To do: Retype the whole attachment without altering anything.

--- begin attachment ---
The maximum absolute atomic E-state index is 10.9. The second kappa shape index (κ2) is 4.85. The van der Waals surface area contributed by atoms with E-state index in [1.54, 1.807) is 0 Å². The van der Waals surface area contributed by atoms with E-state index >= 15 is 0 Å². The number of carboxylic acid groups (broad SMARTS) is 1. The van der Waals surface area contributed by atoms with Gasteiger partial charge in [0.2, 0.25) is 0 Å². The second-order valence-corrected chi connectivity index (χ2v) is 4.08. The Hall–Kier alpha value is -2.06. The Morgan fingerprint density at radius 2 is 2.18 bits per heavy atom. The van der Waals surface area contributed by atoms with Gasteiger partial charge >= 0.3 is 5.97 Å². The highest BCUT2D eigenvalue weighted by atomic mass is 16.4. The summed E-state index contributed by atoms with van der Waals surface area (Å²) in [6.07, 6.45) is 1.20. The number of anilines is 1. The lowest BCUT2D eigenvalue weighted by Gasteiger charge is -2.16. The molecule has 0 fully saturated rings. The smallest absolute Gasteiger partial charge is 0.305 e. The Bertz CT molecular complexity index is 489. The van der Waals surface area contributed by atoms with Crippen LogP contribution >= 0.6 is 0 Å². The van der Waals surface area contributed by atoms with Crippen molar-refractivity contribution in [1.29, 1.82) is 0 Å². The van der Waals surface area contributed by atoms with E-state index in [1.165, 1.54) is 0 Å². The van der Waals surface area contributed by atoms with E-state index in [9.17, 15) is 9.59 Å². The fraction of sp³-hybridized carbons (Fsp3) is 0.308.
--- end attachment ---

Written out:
The maximum absolute atomic E-state index is 10.9. The second kappa shape index (κ2) is 4.85. The van der Waals surface area contributed by atoms with E-state index in [1.54, 1.807) is 0 Å². The van der Waals surface area contributed by atoms with E-state index >= 15 is 0 Å². The number of carboxylic acid groups (broad SMARTS) is 1. The van der Waals surface area contributed by atoms with Gasteiger partial charge in [0.2, 0.25) is 0 Å². The second-order valence-corrected chi connectivity index (χ2v) is 4.08. The Hall–Kier alpha value is -2.06. The Morgan fingerprint density at radius 2 is 2.18 bits per heavy atom. The van der Waals surface area contributed by atoms with Gasteiger partial charge >= 0.3 is 5.97 Å². The highest BCUT2D eigenvalue weighted by atomic mass is 16.4. The summed E-state index contributed by atoms with van der Waals surface area (Å²) in [6.07, 6.45) is 1.20. The number of anilines is 1. The lowest BCUT2D eigenvalue weighted by Gasteiger charge is -2.16. The molecule has 0 fully saturated rings. The smallest absolute Gasteiger partial charge is 0.305 e. The Bertz CT molecular complexity index is 489. The van der Waals surface area contributed by atoms with Crippen LogP contribution >= 0.6 is 0 Å². The van der Waals surface area contributed by atoms with Crippen molar-refractivity contribution in [1.29, 1.82) is 0 Å². The van der Waals surface area contributed by atoms with E-state index in [1.165, 1.54) is 0 Å². The van der Waals surface area contributed by atoms with E-state index in [9.17, 15) is 9.59 Å². The fraction of sp³-hybridized carbons (Fsp3) is 0.308.